Remembering September 11, 2001
perhaps, we will mark the memory of September 11 in stone and metal, something
we can show children as yet unborn to help them understand what happened on
this minute and on this day. But for those of us who lived through these
events, the only marker we will ever need is the tick of a clock at the 46th minute of the eighth hour of the 11th day."
President George W. Bush, December 11, 2001
While it may seem to
some that the events of 9/11 recede further into the past with each passing
day, for those who lost someone close or otherwise experienced that day –
whether in person or on television – thinking and talking about 9/11 may still
evoke strong emotions that transport them back to the tragedy and can jar
emotions long forgotten. Between managing these difficult emotions and
conveying the details of such a tragic event, discussing 9/11 isn’t an easy
task. Discussions of September 11th will naturally
raise complex questions and may also trigger strong and even unfamiliar
feelings. While demonstrating the worst of human nature and the capacity for
hateful ideologies to lead to extreme acts of violence and inhumanity,
September 11th also revealed the profound human capacity to
care for one another and to recognize our common humanity in acts of
spontaneous generosity and response, transcending differences of race,
nationality, religion, economic strata, and political affiliation. Throughout
the district, teachers may have age-appropriate conversations with students
focused on providing opportunities for our students to make meaningful and
purposeful connections between the history of 9/11 and their own lives, as well
as ensuring that our students have access to accurate information about 9/11.
For information on how to talk to children about 9/11, click on this
Constitution Day and
Citizenship Day, September 17, 2018
On September 17, 1787,
the delegates to the Constitutional Convention met for the last time to sign
the document they had created. Constitution Day and Citizenship Day celebrates
this important day in our nation's history. On this day we commemorate the
creation and signing of the supreme law of the land and to honor and celebrate
the privileges and responsibilities of U.S. citizenship for both native-born
and naturalized citizens.
Congratulations to Mrs. Cullen!
High School East teacher, Mrs. Cynthia Cullen was named a 2018 American Geographical Society Fellow. She is one of only fifty teachers selected from across the United States to participate in the AGS Fall 2018 Symposium, “Powering our Future Planet.” AGS Geography Teacher Fellows, as described by Dr. John Koranski, CEO of the American Geographical Society, “are an integral part of the AGS community, leading and education future generations in geography and geospatial science.”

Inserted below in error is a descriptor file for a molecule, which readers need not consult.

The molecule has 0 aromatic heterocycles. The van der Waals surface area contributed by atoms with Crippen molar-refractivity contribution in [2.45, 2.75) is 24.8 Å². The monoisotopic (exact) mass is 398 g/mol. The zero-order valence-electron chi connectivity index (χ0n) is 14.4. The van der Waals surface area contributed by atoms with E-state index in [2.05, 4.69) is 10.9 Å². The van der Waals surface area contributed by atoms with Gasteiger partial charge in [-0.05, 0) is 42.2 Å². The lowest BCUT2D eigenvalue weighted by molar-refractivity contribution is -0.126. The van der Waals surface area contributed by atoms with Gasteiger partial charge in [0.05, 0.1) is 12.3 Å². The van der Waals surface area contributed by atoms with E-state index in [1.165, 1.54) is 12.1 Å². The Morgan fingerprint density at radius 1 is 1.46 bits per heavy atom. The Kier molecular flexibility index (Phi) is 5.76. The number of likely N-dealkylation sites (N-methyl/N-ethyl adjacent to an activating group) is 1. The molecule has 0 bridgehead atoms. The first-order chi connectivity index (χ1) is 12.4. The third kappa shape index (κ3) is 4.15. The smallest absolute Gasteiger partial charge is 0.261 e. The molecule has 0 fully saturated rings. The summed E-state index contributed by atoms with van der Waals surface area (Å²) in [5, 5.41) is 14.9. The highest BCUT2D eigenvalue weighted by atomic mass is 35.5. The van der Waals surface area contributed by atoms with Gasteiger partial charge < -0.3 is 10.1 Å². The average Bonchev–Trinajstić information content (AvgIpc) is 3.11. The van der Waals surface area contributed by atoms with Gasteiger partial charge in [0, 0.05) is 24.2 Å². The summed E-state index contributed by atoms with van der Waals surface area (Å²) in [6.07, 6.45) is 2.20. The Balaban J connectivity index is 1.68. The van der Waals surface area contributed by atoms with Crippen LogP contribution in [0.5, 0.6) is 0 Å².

Students Rebuild Challenge, 2017 - 2018
For the fourth year in a row, High School East Social Studies teacher, Cynthia Cullen took the lead on creating a service learning project for all Half Hollow Hills students. Based on a challenge created by the Students Rebuild organization, all students from pre-K through grade 12 participated in the Facing Difference Challenge which helps educators worldwide empower young people to reflect and take action toward building understanding, empathy, and peace. This year, students were asked to create a meaningful self-portrait that reflected their sense of identity. For each portrait submitted the Bezos Family Foundation pledged to donate money to Students Rebuild. Working with students at High School East, along with her colleagues, Jessica Nolan and Allison Uttendorfer, Mrs. Cullen created lessons to be shared with students so that they could further their understanding of what it means to be kind and empathetic. Students participated in lessons and then created self-portraits. At High School West, teachers Carol Lislevatn and Michael Stein led our service learning efforts.
In total, Half Hollow Hills students made 21,509 portraits! Our submission to Students Rebuild resulted in $126,723 being donated to CARE and Search for Common Ground, organizations that help youth on different sides of conflict build peace. Tonight, we recognize the students who helped in this tremendous effort.
Senior Experience, 2017 - 2018
Students from our 201
Senior Experience classes participated in our first annual Senior Experience
Internship Celebration. The students presented to their peers, their mentors,
parents, administrators and to the Senior Experience Class of 2019. Following the
celebration students from both East and West once again created a Field of
Honor at Central Office, planting U.S. flags in a solemn formation on the front
lawn to honor our military, veterans and first responders who have struggled
through our nation’s history to protect and defend our nation.
A Firsthand Account of the Civil Rights
Movement, May 2018
Mulholland, a civil rights activist and Freedom Rider, once again presented on
her experiences taking part in sit-ins and being the first white student to
attend Tougaloo College in Jackson Mississippi. All of our 8th grade
students were amazed to hear her firsthand account of participating in the
Woolworth lunch counter sit-in in May of 1963 and about the summer she spent in
the Parchman Penitentiary at the age of 19.